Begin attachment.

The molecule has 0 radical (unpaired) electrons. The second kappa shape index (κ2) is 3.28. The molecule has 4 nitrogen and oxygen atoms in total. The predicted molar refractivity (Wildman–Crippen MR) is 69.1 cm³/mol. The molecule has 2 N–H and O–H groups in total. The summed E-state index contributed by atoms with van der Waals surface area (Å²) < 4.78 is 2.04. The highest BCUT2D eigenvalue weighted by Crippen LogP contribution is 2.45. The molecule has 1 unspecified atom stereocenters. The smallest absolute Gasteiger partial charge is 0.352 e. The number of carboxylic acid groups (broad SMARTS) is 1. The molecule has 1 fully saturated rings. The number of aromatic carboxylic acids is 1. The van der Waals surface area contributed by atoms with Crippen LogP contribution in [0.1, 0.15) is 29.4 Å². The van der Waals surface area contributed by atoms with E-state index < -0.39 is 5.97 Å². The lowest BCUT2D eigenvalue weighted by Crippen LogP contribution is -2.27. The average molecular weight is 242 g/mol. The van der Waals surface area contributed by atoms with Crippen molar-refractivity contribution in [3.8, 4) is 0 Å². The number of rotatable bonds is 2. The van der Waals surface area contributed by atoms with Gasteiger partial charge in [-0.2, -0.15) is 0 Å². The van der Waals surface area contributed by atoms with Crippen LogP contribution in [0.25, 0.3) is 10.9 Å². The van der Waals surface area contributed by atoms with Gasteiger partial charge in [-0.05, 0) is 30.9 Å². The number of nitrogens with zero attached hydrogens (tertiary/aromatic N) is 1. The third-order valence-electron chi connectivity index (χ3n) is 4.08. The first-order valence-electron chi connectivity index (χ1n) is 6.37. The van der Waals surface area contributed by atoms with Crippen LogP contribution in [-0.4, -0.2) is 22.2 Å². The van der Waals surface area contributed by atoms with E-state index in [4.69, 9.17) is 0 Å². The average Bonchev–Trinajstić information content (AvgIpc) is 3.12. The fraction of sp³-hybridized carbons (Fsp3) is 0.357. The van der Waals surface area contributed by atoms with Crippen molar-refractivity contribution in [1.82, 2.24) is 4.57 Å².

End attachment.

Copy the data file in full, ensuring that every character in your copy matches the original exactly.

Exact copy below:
The molecule has 0 radical (unpaired) electrons. The second kappa shape index (κ2) is 3.28. The molecule has 4 nitrogen and oxygen atoms in total. The predicted molar refractivity (Wildman–Crippen MR) is 69.1 cm³/mol. The molecule has 2 N–H and O–H groups in total. The summed E-state index contributed by atoms with van der Waals surface area (Å²) < 4.78 is 2.04. The highest BCUT2D eigenvalue weighted by Crippen LogP contribution is 2.45. The molecule has 1 unspecified atom stereocenters. The smallest absolute Gasteiger partial charge is 0.352 e. The number of carboxylic acid groups (broad SMARTS) is 1. The molecule has 1 fully saturated rings. The number of aromatic carboxylic acids is 1. The van der Waals surface area contributed by atoms with Crippen LogP contribution in [0.1, 0.15) is 29.4 Å². The van der Waals surface area contributed by atoms with E-state index < -0.39 is 5.97 Å². The lowest BCUT2D eigenvalue weighted by Crippen LogP contribution is -2.27. The average molecular weight is 242 g/mol. The van der Waals surface area contributed by atoms with Crippen molar-refractivity contribution in [3.8, 4) is 0 Å². The number of rotatable bonds is 2. The van der Waals surface area contributed by atoms with Gasteiger partial charge in [-0.2, -0.15) is 0 Å². The van der Waals surface area contributed by atoms with Crippen LogP contribution in [0.25, 0.3) is 10.9 Å². The van der Waals surface area contributed by atoms with Gasteiger partial charge in [-0.05, 0) is 30.9 Å². The number of nitrogens with zero attached hydrogens (tertiary/aromatic N) is 1. The third-order valence-electron chi connectivity index (χ3n) is 4.08. The first-order valence-electron chi connectivity index (χ1n) is 6.37. The van der Waals surface area contributed by atoms with Crippen LogP contribution in [-0.4, -0.2) is 22.2 Å². The van der Waals surface area contributed by atoms with E-state index in [4.69, 9.17) is 0 Å². The average Bonchev–Trinajstić information content (AvgIpc) is 3.12. The fraction of sp³-hybridized carbons (Fsp3) is 0.357. The van der Waals surface area contributed by atoms with Crippen molar-refractivity contribution in [1.82, 2.24) is 4.57 Å².